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An excerpt from www.HouseOfNames.com archives copyright 2000 - 2017


A people of the Scottish/English Borderlands known as the Strathclyde Britons were the first to use the name Rabia. It is derived from the personal name Robert, which is composed of the elements hrod, meaning famous, and berht, meaning bright.

Rabia Early Origins



The surname Rabia was first found in Stirlingshire, but we must look to Aberdeen to find one of the more interesting entries, that of Beatriux and Issobell Robie (Robye) who were listed as witches in 1597 which was not that unusual of the religious conflicts of that time. [1]CITATION[CLOSE]
Black, George F., The Surnames of Scotland Their Origin, Meaning and History. New York: New York Public Library, 1946. Print. (ISBN 0-87104-172-3)

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Rabia Spelling Variations


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Rabia Spelling Variations



Spelling and translation were hardly exact sciences in Medieval Scotland. Sound, rather than any set of rules, was the basis for spellings, so one name was often spelled different ways even within a single document. Spelling variations are thus an extremely common occurrence in Medieval Scottish names. Rabia has been spelled Robb, Robbie, Roby, Robe, MacRobbie, MacRobb and others.

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Rabia Early History


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Rabia Early History



This web page shows only a small excerpt of our Rabia research. Another 223 words (16 lines of text) covering the years 1542, 1551, 1554 and 1646 are included under the topic Early Rabia History in all our PDF Extended History products and printed products wherever possible.

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Rabia Early Notables (pre 1700)


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Rabia Early Notables (pre 1700)



More information is included under the topic Early Rabia Notables in all our PDF Extended History products and printed products wherever possible.

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Rabia In Ireland


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Rabia In Ireland



Some of the Rabia family moved to Ireland, but this topic is not covered in this excerpt. Another 127 words (9 lines of text) about their life in Ireland is included in all our PDF Extended History products and printed products wherever possible.

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The Great Migration


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The Great Migration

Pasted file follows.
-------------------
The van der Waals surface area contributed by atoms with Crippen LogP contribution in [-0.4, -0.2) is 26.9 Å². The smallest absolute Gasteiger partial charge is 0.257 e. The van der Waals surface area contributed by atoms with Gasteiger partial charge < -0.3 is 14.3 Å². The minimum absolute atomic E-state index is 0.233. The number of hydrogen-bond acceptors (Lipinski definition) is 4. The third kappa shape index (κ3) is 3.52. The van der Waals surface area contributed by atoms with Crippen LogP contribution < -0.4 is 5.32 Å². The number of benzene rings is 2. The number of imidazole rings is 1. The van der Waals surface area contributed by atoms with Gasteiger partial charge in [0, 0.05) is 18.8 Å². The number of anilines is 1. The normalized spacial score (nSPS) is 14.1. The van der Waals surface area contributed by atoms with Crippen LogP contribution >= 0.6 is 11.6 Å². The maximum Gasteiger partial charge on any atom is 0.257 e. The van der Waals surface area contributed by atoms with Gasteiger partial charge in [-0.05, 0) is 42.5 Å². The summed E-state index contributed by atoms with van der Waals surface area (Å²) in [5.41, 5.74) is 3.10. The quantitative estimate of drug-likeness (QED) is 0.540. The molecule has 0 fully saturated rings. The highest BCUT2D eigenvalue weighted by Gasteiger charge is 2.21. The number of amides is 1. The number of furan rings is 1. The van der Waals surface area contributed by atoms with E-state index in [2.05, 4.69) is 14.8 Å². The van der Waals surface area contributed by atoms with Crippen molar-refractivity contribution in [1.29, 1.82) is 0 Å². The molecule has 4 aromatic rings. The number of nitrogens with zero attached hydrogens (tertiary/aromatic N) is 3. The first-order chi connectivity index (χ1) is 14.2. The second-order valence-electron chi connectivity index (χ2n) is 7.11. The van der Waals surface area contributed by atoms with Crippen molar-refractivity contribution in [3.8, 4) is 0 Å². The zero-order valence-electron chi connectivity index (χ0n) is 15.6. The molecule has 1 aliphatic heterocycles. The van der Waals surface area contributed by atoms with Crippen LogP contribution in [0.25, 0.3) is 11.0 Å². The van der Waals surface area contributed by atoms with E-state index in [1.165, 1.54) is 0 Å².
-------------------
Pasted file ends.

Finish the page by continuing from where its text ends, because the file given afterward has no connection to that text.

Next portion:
Such hard times forced many to leave their homeland in search of opportunity across the Atlantic. Many of these families settled along the east coast of North America in communities that would become the backbones of the young nations of the United States and Canada. The ancestors of many of these families have rediscovered their roots in the 20th century through the establishment of Clan societies and other patriotic Scottish organizations. Among them: Alexander Robb arrived in New York State in 1804; James Robb arrived in South Carolina in 1716; Thomas Robb settled in Virginia in 1635; Alexander, James, John, Michael, Thomas and William Robb all arrived in Philadelphia between 1840 and 1870.

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Rabia Family Crest Products


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Rabia Family Crest Products




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See Also


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See Also




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Citations


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Citations



  1. ^ Black, George F., The Surnames of Scotland Their Origin, Meaning and History. New York: New York Public Library, 1946. Print. (ISBN 0-87104-172-3)

Other References

  1. Bell, Robert. The Book of Ulster Surnames. Belfast: Blackstaff, 1988. Print. (ISBN 10-0856404160).
  2. Egle, William Henry. Pennsylvania Genealogies Scotch-Irish and German. Harrisburg: L.S. Hart, 1886. Print.
  3. Bradford, William. History of Plymouth Plantation 1620-1647 Edited by Samuel Eliot Morrison 2 Volumes. New York: Russell and Russell, 1968. Print.
  4. Weis, Frederick Lewis, Walter Lee Sheppard and David Faris. Ancestral Roots of Sixty Colonists Who Came to New England Between 1623 and 1650 7th Edition. Baltimore: Genealogical Publishing, 1992. Print. (ISBN 0806313676).
  5. Prebble, John. The Highland Clearances. London: Secker & Warburg, 1963. Print.
  6. Black, George F. The Surnames of Scotland Their Origin, Meaning and History. New York: New York Public Library, 1946. Print. (ISBN 0-87104-172-3).
  7. Moncrieffe, Sir Ian of That Ilk and Don Pottinger. Clan Map Scotland of Old. Edinburgh: Bartholomew and Son, 1983. Print.
  8. Catholic Directory For Scotland. Glasgow: Burns Publications. Print.
  9. Bolton, Charles Knowles. Bolton's American Armory. Baltimore: Heraldic Book Company, 1964. Print.
  10. Best, Hugh. Debrett's Texas Peerage. New York: Coward-McCann, 1983. Print. (ISBN 069811244X).
  11. ...

The Rabia Family Crest was acquired from the Houseofnames.com archives. The Rabia Family Crest was drawn according to heraldic standards based on published blazons. We generally include the oldest published family crest once associated with each surname.

This page was last modified on 15 June 2012 at 11:02.

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